Professional photographer John Enman. (Enman photo)

Making Pictures With Professional Photographer John Enman

Remembering those days of “click and pray”

I have written about how photography is changing in past articles, but today there were several photographers in my shop talking about film cameras and I thought I would again add a few of my thoughts. Another year of photography has been passing fast and it is fun to talk about and remember how this compelling medium has changed.

I find the revival of interest in film and film equipment that some of the younger photographers have that visit my shop enjoyable. Mostly I listen to their thoughts and am happy they are having a good time with what to me is a past that I am not missing all that much.

I do remember those days, and I am glad technology has changed what my friend and photographer Alex Neidbala once called, “The days of click and pray”.

The process of making photographs for clients was very different then. Modern photographers will take many extra images and even give their client ten or twenty examples of the same grouping to select from without worrying about the cost of processing worthless prints or the time consuming process of getting those prints made, organizing them and then delivering them. I know sitting behind a computer screen is time consuming also, but when the images are done they can now easily and instantly be sent computer-to-computer.

A photographer using a medium format camera was limited to changing film every twelve or sixteen exposures at important events like weddings. Every shot had to count. Even 35mm cameras could hold only 36 shots so photographers had to be prepared for every shot. Sadly there wasn’t as much freedom to creatively work through an image like there is today.

Wedding albums contained 4×6, 5×7, and sometimes 8×10 inch prints. The total number of prints shot was usually much less than 100 pictures, and enlargements were always printed at costly custom labs and retouching was time consuming (and expensively done by hand).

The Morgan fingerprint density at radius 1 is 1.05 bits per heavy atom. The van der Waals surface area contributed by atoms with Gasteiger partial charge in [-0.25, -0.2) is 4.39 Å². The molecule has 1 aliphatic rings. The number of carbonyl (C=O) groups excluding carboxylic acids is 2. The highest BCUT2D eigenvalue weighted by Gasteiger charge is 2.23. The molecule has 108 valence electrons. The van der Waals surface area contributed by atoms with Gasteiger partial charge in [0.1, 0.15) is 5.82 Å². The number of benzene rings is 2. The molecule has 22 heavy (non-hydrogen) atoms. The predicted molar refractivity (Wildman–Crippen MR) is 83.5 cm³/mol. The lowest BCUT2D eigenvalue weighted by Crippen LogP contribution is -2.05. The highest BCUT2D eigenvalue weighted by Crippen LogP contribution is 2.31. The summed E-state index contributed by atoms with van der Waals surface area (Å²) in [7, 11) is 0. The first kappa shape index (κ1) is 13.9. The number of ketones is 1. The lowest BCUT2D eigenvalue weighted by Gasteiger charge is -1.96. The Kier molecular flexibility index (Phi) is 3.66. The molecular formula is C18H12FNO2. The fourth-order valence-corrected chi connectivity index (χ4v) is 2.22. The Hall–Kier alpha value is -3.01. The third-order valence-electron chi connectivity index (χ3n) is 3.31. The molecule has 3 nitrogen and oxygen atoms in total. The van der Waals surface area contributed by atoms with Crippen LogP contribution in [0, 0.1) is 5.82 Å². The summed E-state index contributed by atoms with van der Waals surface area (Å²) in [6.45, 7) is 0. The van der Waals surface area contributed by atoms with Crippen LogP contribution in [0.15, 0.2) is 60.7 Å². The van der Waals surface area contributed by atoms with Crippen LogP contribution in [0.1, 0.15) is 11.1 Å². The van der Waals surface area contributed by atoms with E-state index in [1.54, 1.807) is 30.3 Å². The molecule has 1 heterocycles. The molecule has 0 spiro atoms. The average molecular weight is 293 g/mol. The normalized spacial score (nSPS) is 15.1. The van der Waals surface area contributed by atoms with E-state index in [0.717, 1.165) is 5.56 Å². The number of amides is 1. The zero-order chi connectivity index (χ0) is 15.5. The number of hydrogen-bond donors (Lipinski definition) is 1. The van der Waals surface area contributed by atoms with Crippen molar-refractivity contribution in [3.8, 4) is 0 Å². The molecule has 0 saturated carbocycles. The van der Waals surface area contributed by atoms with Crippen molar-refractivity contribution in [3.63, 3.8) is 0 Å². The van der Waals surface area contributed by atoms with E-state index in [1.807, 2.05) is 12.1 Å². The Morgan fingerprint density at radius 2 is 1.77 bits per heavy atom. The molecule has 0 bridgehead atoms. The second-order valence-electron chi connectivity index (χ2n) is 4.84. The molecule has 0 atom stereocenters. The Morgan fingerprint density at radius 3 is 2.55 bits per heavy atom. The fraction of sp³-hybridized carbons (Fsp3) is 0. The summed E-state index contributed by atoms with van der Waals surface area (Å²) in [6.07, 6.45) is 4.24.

Gosh, I can now do all that in my own home while enjoying a cup of coffee or a glass of wine.

One might get the impression that I don’t miss film.

We are now able to take major risks with our photography; look at our camera’s LCD and see is some creative shot worked and delete it if it didn’t and try again. Instead of being limited to 12 permanent exposures for clients we are able to make multiple exposures, select the best photo with everyone’s eyes open and smiling, and then delete the rest. Retouching is no longer a long, expensive and laborious task. With the computer software we have available today, and the thought of giving less than 100 photographs to a wedding couple is laughable.

I could add another page just writing about how exciting the advances in cameras and lenses are.

In spite of my lack of enthusiasm for those days of film I will say that I probably am almost as excited as the owner is when he or she shows me and talks about their film camera. After all, it is about photography, and photography excites me, and will for the rest of my life. I don’t care about the brand one uses, or if they shoot with film or use digital cameras.

If someone is excited about his or her photography I am excited too.

Stay safe and be creative. These are my thoughts for this week. Contact me at www.enmanscamera.com or emcam@telus.net.

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